A good bass pedal will offer you a lot of adjustability options, meaning you can set the spring tension, the distance between the pedals, the height of the beater, and any other specifications according to your preferences.
If you think you may need to expand your kit with additional cymbals or hi-hats in the future, consider getting pedals that allow for an easier upgrade. That way, you can make way for additional space in your kit with mountable stands and pedals.
Major Differences Between Using Double Bass Pedals and Two Bass Drums
If you’re going back and forth between the idea of using a double bass pedal or two separate bass drums, then here are some points that can help ease your decision-making process:
- You can upgrade to a double bass pedal for under $500, whereas buying a new bass drum will certainly cost you a lot more.
- Two bass drums take up quite a lot of space in the kit and storage, whereas a double bass pedal is lightweight and easy to carry.
- You can easily add more cymbals and hi-hats to your setup while using double bass pedals, whereas making space for additional units becomes difficult with two bass drums.
- It’s easier to make mistakes and play out of tune with double bass pedals because the beater hits the drum in two different spots, whereas separate bass drums would be easier to sync.
- Playing really fast double bass with embellishments is easier with double bass pedals since your feet are closer to the hi-hat pedal, whereas with two separate drums, you would have to move your foot farther to reach the hi-hat pedal.
- Miking up a single bass drum that’s running a double bass pedal is quite convenient and easy, whereas if you want to record separate bass drums, you’d be dealing with an extra mic and a barrage of interference issues.
The Benefits of Double Bass Pedals
Here are some of the most notable advantages of double bass pedals:
- First and foremost, the cost of upgrading to a double bass pedal is significantly less than buying two separate bass drums.
- Double bass pedals are lightweight and take only a small place in your storage which makes them a practical option for gigging drummers who travel a lot.
- The intensity and depth of each hit will stay consistent since both the beaters are hitting the same drum.
- Recording double bass and fast rhythmic patterns are much easier with a double bass pedal compared to a two bass drum setup.
- You have the ability to mute and bend the drum head with one beater while hitting with the other, allowing you to create some interesting and complex soundscapes.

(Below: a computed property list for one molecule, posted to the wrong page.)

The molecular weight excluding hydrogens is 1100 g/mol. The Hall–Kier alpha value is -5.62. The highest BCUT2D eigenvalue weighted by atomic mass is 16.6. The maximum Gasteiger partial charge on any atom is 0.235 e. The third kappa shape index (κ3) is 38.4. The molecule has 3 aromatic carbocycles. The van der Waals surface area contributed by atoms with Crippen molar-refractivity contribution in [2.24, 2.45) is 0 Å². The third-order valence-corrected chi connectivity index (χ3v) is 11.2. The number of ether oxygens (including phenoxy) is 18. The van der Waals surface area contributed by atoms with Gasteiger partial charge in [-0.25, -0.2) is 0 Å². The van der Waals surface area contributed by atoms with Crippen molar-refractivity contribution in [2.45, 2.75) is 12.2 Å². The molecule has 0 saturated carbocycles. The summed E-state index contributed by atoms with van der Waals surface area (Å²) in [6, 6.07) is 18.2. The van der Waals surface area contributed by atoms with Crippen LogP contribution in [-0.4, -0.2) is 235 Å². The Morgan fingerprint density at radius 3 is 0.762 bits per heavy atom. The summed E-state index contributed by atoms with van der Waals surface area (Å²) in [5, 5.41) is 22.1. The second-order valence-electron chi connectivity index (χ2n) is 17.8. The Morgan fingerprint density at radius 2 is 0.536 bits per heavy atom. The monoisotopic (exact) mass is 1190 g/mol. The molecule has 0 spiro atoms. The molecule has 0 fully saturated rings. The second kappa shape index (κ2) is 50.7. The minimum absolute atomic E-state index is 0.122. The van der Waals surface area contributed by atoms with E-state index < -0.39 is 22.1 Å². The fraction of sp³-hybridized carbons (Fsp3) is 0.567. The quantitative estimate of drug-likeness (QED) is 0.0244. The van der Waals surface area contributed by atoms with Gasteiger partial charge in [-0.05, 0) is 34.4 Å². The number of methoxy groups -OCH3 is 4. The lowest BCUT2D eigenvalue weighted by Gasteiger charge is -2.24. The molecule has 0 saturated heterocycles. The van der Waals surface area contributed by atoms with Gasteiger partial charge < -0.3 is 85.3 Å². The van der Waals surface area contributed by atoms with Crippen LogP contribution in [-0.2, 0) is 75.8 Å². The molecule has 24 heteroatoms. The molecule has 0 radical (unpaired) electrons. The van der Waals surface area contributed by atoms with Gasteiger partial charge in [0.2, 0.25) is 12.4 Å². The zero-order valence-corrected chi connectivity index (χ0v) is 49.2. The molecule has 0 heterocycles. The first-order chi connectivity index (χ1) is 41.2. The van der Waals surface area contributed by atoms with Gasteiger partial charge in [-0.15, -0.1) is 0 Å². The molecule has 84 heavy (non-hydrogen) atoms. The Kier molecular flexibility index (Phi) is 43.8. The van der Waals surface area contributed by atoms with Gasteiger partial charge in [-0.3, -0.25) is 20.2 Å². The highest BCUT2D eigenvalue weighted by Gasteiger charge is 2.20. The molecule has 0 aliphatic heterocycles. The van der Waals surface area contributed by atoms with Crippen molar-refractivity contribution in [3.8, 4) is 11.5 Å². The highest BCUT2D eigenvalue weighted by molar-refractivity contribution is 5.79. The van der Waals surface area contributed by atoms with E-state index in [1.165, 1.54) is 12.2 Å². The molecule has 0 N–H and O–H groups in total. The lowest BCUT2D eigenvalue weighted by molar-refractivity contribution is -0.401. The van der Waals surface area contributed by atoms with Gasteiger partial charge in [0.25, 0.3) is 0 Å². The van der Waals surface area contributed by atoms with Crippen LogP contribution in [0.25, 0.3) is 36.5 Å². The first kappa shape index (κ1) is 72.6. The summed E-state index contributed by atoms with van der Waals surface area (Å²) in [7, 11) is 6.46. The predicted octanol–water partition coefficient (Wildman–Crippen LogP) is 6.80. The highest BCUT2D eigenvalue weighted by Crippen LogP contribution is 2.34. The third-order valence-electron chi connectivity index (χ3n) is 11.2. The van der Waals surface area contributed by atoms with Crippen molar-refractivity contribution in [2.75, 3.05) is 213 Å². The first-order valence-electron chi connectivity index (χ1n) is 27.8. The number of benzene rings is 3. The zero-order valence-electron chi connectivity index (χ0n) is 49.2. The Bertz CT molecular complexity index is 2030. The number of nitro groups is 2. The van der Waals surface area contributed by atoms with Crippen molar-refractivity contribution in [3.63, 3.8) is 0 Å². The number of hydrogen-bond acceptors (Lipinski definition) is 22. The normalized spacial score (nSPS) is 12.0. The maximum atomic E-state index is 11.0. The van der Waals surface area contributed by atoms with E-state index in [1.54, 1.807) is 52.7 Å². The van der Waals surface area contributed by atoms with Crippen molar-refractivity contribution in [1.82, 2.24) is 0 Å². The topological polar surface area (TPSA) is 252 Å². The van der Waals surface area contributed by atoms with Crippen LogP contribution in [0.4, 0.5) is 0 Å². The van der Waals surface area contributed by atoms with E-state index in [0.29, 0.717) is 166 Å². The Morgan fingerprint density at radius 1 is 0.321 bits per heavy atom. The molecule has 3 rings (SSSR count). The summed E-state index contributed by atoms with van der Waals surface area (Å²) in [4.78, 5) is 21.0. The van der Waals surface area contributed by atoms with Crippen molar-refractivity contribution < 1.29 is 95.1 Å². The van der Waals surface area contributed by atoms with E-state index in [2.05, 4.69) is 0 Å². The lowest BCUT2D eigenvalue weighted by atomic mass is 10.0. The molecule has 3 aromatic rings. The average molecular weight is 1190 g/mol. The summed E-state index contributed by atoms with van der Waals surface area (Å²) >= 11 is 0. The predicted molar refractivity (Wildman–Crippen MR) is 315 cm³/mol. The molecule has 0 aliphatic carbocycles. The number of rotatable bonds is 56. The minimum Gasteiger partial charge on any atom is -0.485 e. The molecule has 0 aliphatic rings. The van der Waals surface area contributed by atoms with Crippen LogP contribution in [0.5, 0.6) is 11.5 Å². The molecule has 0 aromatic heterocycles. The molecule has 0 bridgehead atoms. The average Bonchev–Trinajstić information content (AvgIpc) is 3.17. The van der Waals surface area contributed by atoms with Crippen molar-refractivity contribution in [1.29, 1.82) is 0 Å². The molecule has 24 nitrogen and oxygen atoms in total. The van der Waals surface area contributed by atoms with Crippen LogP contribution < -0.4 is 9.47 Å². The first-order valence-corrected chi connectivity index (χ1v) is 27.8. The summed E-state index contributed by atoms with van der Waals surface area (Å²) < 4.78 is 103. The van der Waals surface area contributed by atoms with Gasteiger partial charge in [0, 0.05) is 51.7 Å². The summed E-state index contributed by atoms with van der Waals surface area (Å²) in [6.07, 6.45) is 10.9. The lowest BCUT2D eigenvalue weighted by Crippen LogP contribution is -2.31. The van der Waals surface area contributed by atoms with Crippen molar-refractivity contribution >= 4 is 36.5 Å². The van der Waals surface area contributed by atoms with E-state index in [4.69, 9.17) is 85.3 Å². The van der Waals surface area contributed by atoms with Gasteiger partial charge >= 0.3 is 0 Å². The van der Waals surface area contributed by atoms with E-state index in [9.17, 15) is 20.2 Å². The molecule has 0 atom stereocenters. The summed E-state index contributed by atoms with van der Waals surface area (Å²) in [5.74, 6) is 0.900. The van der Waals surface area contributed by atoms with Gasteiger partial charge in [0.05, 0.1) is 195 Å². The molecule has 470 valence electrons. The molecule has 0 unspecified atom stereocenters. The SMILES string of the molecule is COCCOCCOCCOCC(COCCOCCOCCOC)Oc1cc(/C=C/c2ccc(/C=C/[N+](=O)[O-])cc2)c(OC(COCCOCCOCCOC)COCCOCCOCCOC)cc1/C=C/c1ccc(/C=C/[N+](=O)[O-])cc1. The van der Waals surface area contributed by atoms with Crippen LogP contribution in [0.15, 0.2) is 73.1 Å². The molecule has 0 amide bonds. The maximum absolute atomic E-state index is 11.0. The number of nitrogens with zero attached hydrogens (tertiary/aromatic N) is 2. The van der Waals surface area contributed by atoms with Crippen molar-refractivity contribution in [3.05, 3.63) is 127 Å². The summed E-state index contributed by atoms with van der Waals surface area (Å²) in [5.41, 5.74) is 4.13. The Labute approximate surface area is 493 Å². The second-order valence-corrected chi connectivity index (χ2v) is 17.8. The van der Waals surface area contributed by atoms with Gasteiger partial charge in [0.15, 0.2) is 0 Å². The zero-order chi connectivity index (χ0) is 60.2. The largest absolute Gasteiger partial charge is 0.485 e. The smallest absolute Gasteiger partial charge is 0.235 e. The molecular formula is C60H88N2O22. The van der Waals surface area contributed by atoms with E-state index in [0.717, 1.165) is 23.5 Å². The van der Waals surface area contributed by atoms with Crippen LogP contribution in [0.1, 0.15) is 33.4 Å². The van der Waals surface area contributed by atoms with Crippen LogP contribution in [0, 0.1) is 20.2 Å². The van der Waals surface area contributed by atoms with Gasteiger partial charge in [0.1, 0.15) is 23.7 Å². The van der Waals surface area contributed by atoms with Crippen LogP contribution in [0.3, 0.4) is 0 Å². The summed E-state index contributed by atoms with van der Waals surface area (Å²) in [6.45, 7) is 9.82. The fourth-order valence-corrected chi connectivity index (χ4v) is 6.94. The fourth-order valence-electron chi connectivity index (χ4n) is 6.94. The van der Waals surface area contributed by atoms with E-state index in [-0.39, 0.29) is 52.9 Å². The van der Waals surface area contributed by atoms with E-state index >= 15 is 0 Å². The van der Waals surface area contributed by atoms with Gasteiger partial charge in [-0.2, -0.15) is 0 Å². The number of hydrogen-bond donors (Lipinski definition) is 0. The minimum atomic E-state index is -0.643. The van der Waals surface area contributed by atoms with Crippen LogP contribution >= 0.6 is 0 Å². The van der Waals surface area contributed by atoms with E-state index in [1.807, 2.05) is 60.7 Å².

The Drawbacks of Double Bass Pedals
If this is your first time switching to a double bass pedal, you might want to keep some of their limitations and downsides in mind, too. These can include:
- Finding the sweet spot for the beaters on the head can take a while to figure out. This position also changes depending on the tension, tuning of the drums, and many other factors, raising further challenges for drummers to deal with.
- You don’t have the option of using different tunings when working with a double bass pedal, an unpopular yet significant downside.
- Double bass pedals with chain drives will wear out more quickly if not maintained properly.
- Many drummers often report experiencing a sloppy sound when playing really fast with double bass pedals. This issue arises due to the beaters hitting the same surface almost instantaneously, one after the other. The drum skin doesn’t get enough time to bounce back to its original state after the first strike, resulting in those out-of-tune strikes.
- Double bass pedal kits don’t look as gigantic or impressive as their counterparts with two bass drums. (Though, to be fair, I personally find this to be more of a limitation rather than a flaw.)
The Best Double Bass Pedals
Buying double bass pedals can be tricky, which is why I want to go ahead and outline the things I looked for before adding one to my list. If they didn’t meet these specific requirements, then I simply didn’t include them.
What Was My Evaluation Criteria?
- Adjustability. The ability to experiment with a lot of different styles of music is a must for most (if not all!) drummers, so having all the basic adjustment options is non-negotiable. The ability to adjust the spring tension, beater height, and distance between pedals are essential for every bass pedal.
- Balance. Spring tension and height between both the beaters is something I like to give special attention to, as well. If any of those parameters are off, then one of your feet will have to work harder to compensate for that inaccuracy. This does not only feel uncomfortable but in the long term can give rise to joint and muscle pains.